Similarly with Loefah, sharing studio space and running BASH at Plastic People, that was intense for me, you know? I met someone from a totally different area but with the same hunger for coming up with stuff that was innovative and heavy and intense, and more to the point he was coming up with amazing productions that made me look at my own production and think I’ve got to pull my finger out…
I remember talking to Flowdan a while ago, and he said that you’d originally wanted to work with Riko…
That’s true, I’d called Roll Deep’s manager to ask for Riko and he said they couldn’t get him but that I should try Flowdan. I liked Flowdan’s stuff; I wasn’t aware of all his verses but I’d definitely clocked that he was good, and then I checked him at the Mary Anne Hobbs session and he had exactly the right intensity for my style of production… It’s ridiculous how his voice and my style seem to compliment each other; it’s bizarre. For me he really is like a British Cutty Ranks, and from me that’s major praise, because Cutty’s one of my favourite MCs ever and I think Flowdan’s got that same special ingredient.
Were there any MCs you wanted to get on the record but couldn’t?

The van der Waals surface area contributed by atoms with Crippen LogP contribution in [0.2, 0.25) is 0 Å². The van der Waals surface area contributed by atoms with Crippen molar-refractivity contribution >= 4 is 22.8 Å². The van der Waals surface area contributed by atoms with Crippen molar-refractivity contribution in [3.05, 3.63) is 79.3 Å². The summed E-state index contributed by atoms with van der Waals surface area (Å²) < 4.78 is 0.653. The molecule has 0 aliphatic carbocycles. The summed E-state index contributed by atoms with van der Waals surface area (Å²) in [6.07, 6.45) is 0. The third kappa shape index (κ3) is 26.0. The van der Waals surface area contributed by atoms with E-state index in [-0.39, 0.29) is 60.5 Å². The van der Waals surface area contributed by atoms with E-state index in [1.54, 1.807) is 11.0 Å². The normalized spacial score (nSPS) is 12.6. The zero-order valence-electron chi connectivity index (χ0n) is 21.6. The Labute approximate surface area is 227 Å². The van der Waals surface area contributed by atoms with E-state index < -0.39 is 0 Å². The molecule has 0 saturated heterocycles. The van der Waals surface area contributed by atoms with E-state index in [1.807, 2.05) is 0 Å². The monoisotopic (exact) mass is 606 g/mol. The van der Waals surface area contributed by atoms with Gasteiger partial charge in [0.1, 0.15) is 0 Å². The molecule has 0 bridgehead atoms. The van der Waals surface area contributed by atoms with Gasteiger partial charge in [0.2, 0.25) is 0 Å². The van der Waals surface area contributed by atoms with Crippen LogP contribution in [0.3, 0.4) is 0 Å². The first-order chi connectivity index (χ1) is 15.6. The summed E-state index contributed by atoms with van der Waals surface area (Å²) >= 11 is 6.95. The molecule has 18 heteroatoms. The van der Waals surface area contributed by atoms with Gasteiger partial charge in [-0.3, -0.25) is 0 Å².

Yeah, I’ve been trying to work with Roots Manuva for a ridiculous amount of years – for my last three albums I’ve tried to get him on but I’ve been blocked by various people.
Even with the Ricky Ranking connection?
Well Roots Manuva’s very much his own person, you know? Ricky played him ‘Poison Dart’ and ‘Murder We’ off the album, and I know that Roots was really feeling those tunes, which is fucking brilliant as far as I’m concerned. I’d love to make a tune with Dizzee Rascal, but I think Dizzee’s too stellar now. Unless he heard my stuff and went apeshit for it, I don’t think he’s even worth approaching.
And at the moment I’d love to do a tune with Taliban Trim. Trim’s just fucking next level, but with what happened on his latest Soulfood mix [Trim’s track ‘The Low Down’ where he has a pop at Flowdan] I’d feel like that was a knife in the back to Flow…
Trim’s incredible though, no one can touch him right now…
At the moment he’s incredible, he’s like a mad mixture of Roots Manuva, Tricky and Lee Perry or something. And he’s chosen really well in his producers which makes the album stand up well; I don’t think the dancehall tunes he picks are the sort of things I’d want in a DJ set, but for listening to at home or on an iPod I’m loving them.
I don’t know if there are any other grime MCs who’ll put out a mixtape with them rapping over Radioclit dancehall remixes and Dusk and Blackdown tracks.
I think [Soulfood] Volume 3’s fucking brilliant. The last six months, because of the workload, I haven’t been able to listen to as much music as I normally do, but that and the latest Erika Badu and Flying Lotus records are really floating my boat. And it’s funny, because I feel more in common with those records than I do the Skream and Benga albums – those two have got amazing tracks on them, but with Trim and Lotus and Badu, it’s like you’re entering their world. And it’s coincidental that these records have come along at the same time as mine’s finished – I mean Flying Lotus has called his album Los Angeles, and I’ve gone with the London Zoo thing… It’s a funny parallel.